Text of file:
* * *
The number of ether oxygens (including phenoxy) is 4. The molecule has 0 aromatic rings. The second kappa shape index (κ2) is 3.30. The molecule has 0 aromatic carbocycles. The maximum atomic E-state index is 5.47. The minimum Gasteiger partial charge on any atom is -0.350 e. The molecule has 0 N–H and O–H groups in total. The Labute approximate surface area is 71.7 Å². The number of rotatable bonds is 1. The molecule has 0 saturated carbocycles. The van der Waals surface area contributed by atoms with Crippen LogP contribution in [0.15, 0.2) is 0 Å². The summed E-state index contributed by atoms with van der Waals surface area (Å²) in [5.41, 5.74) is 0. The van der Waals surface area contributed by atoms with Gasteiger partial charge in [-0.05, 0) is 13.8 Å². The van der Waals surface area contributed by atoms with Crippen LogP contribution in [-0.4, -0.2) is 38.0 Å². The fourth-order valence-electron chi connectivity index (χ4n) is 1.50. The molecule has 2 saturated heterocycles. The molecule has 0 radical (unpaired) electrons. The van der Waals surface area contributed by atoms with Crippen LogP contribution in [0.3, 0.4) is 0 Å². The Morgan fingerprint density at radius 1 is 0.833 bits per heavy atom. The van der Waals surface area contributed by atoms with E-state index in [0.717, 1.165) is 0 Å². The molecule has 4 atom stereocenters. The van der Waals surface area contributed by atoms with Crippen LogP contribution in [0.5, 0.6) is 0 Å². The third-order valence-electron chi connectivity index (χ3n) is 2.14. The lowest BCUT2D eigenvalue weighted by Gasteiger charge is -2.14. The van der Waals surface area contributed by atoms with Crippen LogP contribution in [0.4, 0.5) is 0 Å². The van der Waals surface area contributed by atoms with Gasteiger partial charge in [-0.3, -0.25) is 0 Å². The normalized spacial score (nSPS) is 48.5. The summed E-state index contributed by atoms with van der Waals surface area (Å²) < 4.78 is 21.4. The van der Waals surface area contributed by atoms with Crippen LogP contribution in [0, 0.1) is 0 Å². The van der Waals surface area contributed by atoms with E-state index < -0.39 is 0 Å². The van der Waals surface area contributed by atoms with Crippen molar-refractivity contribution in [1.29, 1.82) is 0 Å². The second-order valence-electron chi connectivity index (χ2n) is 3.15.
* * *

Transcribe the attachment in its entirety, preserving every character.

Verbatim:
The number of ether oxygens (including phenoxy) is 4. The molecule has 0 aromatic rings. The second kappa shape index (κ2) is 3.30. The molecule has 0 aromatic carbocycles. The maximum atomic E-state index is 5.47. The minimum Gasteiger partial charge on any atom is -0.350 e. The molecule has 0 N–H and O–H groups in total. The Labute approximate surface area is 71.7 Å². The number of rotatable bonds is 1. The molecule has 0 saturated carbocycles. The van der Waals surface area contributed by atoms with Crippen LogP contribution in [0.15, 0.2) is 0 Å². The summed E-state index contributed by atoms with van der Waals surface area (Å²) in [5.41, 5.74) is 0. The van der Waals surface area contributed by atoms with Gasteiger partial charge in [-0.05, 0) is 13.8 Å². The van der Waals surface area contributed by atoms with Crippen LogP contribution in [-0.4, -0.2) is 38.0 Å². The fourth-order valence-electron chi connectivity index (χ4n) is 1.50. The molecule has 2 saturated heterocycles. The molecule has 0 radical (unpaired) electrons. The van der Waals surface area contributed by atoms with Crippen LogP contribution in [0.3, 0.4) is 0 Å². The Morgan fingerprint density at radius 1 is 0.833 bits per heavy atom. The van der Waals surface area contributed by atoms with E-state index in [0.717, 1.165) is 0 Å². The molecule has 4 atom stereocenters. The van der Waals surface area contributed by atoms with Crippen LogP contribution in [0.5, 0.6) is 0 Å². The third-order valence-electron chi connectivity index (χ3n) is 2.14. The lowest BCUT2D eigenvalue weighted by Gasteiger charge is -2.14. The van der Waals surface area contributed by atoms with Crippen LogP contribution in [0.4, 0.5) is 0 Å². The van der Waals surface area contributed by atoms with Gasteiger partial charge in [-0.3, -0.25) is 0 Å². The normalized spacial score (nSPS) is 48.5. The summed E-state index contributed by atoms with van der Waals surface area (Å²) < 4.78 is 21.4. The van der Waals surface area contributed by atoms with Crippen LogP contribution in [0, 0.1) is 0 Å². The van der Waals surface area contributed by atoms with E-state index < -0.39 is 0 Å². The van der Waals surface area contributed by atoms with Crippen molar-refractivity contribution in [1.29, 1.82) is 0 Å². The second-order valence-electron chi connectivity index (χ2n) is 3.15.